and say that is at most -distorted if . We shall also denote by the determinant of , that is the ratio of the volume of its unit ball to the volume of Euclidean unit ball (both volumes computed with respect to the Lebesgue measure associated to ).

{lemm}

Let be the restriction of to any hyperplane. Then we have

and

There is equality in this second inequality if and only if has eigenvalues and , with respective multiplicity and , and the hyperplane defining is the eigenspace of .

Proof.

Let be the eigenvalues of and be the eigenvalues of . In particular, . Then Rayleigh quotients show that for all . It follows

But by the distortion bound, we have

so that and

and the desired inequality follows. The equality case is straightforward. ∎

3 General maps

Assume that and that satisfies for some (on which we shall put some restriction latter on).

Let be a diffeomorphism on its image, where , the injectivity radius of at .

In what follows, we shall assume bounds involving : our convention is that this number is whenever . {lemm} If , we have

The proof is a mere generalization of Milnor’s argument in [Milnor].

Proof.

Denote by the geodesic sphere of center and radius . Bishop’s inequality ensures that . On the other hand, encloses the ball of of radius centered at . Given a unit vector , let be the first time at which hits , and be the angle between and the outward normal to . We have and obviously . Moreover when , we have

so that the comparison candle function is increasing on .

Then, letting be the candle function of at and be the usual measure on the unit Riemannian sphere, we get

There is at least one point on at which the Jacobian of the restriction of to is at least

and the lemma follows. ∎

Let us now define the -bound .

Definition.

Let be the greatest number such that for all we have , if :

(2)

and if

(3)
Remark.
  1. depends on and only through their curvature/candle bounds and and their injectivity radii,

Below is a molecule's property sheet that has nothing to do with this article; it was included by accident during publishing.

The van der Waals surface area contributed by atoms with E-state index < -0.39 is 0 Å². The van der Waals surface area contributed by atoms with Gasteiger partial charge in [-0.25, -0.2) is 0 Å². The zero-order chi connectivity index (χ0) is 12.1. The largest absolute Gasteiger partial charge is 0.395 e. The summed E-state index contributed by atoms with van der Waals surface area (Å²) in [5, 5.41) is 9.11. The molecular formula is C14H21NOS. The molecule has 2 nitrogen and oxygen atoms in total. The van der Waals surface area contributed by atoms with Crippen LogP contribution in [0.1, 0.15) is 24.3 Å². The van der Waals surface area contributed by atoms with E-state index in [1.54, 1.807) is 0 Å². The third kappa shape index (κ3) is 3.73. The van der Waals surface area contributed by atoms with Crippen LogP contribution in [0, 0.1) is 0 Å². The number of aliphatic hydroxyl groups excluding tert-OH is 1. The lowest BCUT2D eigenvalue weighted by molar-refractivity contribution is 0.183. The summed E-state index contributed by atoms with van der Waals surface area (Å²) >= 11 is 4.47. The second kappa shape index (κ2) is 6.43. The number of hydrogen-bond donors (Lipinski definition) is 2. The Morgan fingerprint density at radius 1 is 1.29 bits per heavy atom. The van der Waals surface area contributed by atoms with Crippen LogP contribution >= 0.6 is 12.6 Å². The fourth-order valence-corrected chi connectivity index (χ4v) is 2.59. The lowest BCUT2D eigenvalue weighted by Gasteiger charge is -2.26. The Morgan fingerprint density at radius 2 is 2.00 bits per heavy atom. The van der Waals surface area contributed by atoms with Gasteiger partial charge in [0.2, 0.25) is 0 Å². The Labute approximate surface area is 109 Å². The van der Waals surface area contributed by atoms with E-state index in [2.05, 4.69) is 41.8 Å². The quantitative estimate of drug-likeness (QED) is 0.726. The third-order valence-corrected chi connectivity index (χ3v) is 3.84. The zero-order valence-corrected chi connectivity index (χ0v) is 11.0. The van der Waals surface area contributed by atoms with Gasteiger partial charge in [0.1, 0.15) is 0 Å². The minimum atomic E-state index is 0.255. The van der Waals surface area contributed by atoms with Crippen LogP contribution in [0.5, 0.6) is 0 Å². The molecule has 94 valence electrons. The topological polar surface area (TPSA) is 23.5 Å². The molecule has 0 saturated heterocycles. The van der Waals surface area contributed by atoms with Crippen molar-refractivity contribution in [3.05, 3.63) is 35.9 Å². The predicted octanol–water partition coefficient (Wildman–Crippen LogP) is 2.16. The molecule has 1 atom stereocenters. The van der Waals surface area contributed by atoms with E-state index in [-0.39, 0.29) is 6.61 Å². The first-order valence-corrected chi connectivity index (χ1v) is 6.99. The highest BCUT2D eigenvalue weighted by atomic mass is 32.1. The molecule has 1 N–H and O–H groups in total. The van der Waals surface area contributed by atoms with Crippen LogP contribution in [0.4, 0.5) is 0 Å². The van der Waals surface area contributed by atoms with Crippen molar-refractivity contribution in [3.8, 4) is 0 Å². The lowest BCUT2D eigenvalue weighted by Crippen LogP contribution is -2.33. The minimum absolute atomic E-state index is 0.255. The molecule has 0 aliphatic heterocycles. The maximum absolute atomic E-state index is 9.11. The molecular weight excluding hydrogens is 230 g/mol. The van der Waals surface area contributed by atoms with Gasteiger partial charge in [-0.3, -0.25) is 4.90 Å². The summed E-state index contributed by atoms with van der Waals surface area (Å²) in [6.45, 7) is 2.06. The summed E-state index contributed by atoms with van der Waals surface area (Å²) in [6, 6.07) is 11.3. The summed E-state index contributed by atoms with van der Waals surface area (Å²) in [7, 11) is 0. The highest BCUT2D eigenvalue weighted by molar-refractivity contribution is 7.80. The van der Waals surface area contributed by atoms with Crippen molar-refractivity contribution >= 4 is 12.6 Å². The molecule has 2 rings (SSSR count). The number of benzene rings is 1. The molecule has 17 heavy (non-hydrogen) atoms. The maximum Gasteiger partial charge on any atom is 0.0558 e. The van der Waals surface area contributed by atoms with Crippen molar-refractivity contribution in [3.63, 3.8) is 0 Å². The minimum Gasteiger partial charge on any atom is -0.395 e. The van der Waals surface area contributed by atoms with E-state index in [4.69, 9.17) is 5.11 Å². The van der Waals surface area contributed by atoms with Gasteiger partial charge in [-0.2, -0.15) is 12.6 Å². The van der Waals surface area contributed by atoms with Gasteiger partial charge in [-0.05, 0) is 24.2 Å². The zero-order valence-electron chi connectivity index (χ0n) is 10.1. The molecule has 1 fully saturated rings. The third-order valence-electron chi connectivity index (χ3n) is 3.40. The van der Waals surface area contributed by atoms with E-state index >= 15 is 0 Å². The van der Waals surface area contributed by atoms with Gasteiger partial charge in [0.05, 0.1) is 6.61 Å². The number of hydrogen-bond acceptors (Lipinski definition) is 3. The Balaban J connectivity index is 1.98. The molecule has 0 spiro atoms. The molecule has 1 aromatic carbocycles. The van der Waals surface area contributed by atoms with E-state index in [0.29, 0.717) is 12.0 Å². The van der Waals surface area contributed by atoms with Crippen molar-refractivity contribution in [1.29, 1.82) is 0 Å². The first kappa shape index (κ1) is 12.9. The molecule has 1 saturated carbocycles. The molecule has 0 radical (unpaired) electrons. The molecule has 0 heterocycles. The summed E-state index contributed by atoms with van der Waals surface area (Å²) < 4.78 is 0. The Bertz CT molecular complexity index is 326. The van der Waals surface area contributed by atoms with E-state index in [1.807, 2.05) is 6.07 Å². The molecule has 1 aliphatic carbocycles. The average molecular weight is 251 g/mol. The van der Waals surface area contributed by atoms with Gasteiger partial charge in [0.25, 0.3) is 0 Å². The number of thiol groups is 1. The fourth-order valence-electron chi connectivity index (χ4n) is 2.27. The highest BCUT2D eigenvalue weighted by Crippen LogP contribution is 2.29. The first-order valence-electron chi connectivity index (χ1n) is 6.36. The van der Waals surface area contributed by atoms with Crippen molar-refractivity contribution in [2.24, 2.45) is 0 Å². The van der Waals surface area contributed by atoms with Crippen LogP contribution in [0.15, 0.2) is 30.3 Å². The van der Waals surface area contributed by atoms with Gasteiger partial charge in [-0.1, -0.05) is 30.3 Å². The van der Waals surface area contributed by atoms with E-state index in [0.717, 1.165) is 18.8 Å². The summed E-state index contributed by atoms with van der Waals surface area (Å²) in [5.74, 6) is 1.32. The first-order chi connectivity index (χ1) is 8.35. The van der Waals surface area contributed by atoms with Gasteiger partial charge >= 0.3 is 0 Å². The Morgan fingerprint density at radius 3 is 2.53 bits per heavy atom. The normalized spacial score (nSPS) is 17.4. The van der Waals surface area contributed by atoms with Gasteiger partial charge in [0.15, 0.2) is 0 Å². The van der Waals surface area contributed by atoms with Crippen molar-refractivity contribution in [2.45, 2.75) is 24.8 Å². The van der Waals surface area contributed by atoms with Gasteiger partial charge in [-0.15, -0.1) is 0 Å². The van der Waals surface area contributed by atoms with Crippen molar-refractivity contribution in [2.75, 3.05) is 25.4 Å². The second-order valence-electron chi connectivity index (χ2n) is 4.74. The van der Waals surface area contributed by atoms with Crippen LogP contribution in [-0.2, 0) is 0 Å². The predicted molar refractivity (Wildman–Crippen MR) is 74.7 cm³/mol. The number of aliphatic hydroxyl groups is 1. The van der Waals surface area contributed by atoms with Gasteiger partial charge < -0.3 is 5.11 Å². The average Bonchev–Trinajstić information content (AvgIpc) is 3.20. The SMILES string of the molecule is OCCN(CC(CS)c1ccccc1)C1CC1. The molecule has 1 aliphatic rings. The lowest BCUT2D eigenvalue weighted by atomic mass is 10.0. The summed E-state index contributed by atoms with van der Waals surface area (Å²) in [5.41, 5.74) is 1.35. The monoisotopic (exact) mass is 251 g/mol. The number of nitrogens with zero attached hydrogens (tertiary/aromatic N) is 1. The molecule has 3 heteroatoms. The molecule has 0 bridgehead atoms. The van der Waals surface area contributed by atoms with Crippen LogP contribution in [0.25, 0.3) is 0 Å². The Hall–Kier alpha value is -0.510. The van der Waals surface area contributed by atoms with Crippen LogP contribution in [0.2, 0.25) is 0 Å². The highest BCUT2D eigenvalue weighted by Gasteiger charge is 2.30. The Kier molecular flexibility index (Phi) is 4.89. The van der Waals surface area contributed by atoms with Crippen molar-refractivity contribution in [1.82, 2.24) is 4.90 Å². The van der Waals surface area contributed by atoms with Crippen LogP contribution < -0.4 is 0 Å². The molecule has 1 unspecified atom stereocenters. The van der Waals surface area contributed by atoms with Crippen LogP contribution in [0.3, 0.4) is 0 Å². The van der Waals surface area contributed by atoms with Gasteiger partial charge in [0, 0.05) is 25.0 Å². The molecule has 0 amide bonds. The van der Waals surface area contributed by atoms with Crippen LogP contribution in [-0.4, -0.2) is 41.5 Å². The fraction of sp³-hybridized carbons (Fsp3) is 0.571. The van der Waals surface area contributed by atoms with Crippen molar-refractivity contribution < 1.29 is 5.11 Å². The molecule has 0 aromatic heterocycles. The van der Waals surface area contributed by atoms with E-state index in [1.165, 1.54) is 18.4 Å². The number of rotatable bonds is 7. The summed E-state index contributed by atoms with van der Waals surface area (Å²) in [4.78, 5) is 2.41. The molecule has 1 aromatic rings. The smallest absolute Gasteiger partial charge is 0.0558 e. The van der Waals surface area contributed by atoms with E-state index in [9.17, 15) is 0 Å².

2. if we do not insist on a uniform bound over possible centers, we can replace by ,

  3. if is a Hadamard manifold, then (or ),

  4. if and are large enough, when we have and when ,

  5. in some cases (e.g. when one can apply Klingenberg’s Theorems, see [Cheeger-Ebin] Theorems 5.9 and 5.10), the curvature bound on is sufficient to get an estimate on , and therefore to get a bound that does not depend on the injectivity radius of the range.

{theo}

Assume , satisfies for some (e.g. ) and defined above. Let be any smooth map.

If then

and there is equality if and only if is conjugated via isometries to the equidistant azimuthal map from to (in particular, and its image must have constant curvatures and ).

If then, letting be the number in such that , we have

and there is equality if and only if is the -contracting azimuthal map from to (in particular, and its image must have constant curvatures and ).

Notice that is the dilation coefficient that makes the volumes of the spheres and coincide; it makes the -contracting azimuthal map a non-dilating map, i.e. when .

Proof.

We can assume is small enough to apply Lemma 3, otherwise the way we designed ensures that is so large that is a least the claimed lower bound.

Let us start with the case. From Lemma 3 we have

(4)

The derivative of the right-hand side with respect to is

when and

when . This shows that the right-hand side of (4) achieves its minimum when , so that

In case of equality, one must have and , therefore there is equality in Lemma 3. This forces and its image to have constant curvatures and and must be mapped to the geodesic sphere of radius and center in . Since , must then map to for all . Each ray must be mapped to a curve of length at its that connects to the boundary of the image of , therefore unit rays are mapped to unit rays. The whole map then depends only on its derivative, which must preserve the norms. It follows that is azimuthal equidistant, up to isometries.